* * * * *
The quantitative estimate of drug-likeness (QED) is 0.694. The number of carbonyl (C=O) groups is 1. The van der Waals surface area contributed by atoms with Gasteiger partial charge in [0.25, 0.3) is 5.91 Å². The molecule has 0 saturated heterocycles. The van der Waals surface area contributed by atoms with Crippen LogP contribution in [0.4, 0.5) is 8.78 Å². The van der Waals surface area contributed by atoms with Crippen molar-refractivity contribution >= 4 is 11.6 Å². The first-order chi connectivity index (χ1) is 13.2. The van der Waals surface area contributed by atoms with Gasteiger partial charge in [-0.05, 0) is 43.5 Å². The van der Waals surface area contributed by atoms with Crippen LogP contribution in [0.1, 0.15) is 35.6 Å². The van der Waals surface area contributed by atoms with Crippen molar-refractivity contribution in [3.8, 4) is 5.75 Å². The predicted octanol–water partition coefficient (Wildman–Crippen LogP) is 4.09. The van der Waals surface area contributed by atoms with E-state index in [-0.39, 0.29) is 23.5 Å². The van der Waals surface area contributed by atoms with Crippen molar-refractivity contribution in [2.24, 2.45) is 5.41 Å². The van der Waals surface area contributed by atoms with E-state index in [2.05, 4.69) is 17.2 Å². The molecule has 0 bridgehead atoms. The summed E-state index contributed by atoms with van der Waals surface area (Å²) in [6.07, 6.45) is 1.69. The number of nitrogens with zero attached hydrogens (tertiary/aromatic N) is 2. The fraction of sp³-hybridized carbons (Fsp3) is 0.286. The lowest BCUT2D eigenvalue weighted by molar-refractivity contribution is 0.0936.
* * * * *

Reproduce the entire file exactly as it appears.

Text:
The quantitative estimate of drug-likeness (QED) is 0.694. The number of carbonyl (C=O) groups is 1. The van der Waals surface area contributed by atoms with Gasteiger partial charge in [0.25, 0.3) is 5.91 Å². The molecule has 0 saturated heterocycles. The van der Waals surface area contributed by atoms with Crippen LogP contribution in [0.4, 0.5) is 8.78 Å². The van der Waals surface area contributed by atoms with Crippen molar-refractivity contribution >= 4 is 11.6 Å². The first-order chi connectivity index (χ1) is 13.2. The van der Waals surface area contributed by atoms with Gasteiger partial charge in [-0.05, 0) is 43.5 Å². The van der Waals surface area contributed by atoms with Crippen LogP contribution in [0.1, 0.15) is 35.6 Å². The van der Waals surface area contributed by atoms with Crippen molar-refractivity contribution in [3.8, 4) is 5.75 Å². The predicted octanol–water partition coefficient (Wildman–Crippen LogP) is 4.09. The van der Waals surface area contributed by atoms with E-state index in [-0.39, 0.29) is 23.5 Å². The van der Waals surface area contributed by atoms with Crippen molar-refractivity contribution in [2.24, 2.45) is 5.41 Å². The van der Waals surface area contributed by atoms with E-state index in [2.05, 4.69) is 17.2 Å². The molecule has 0 bridgehead atoms. The summed E-state index contributed by atoms with van der Waals surface area (Å²) in [6.07, 6.45) is 1.69. The number of nitrogens with zero attached hydrogens (tertiary/aromatic N) is 2. The fraction of sp³-hybridized carbons (Fsp3) is 0.286. The lowest BCUT2D eigenvalue weighted by molar-refractivity contribution is 0.0936.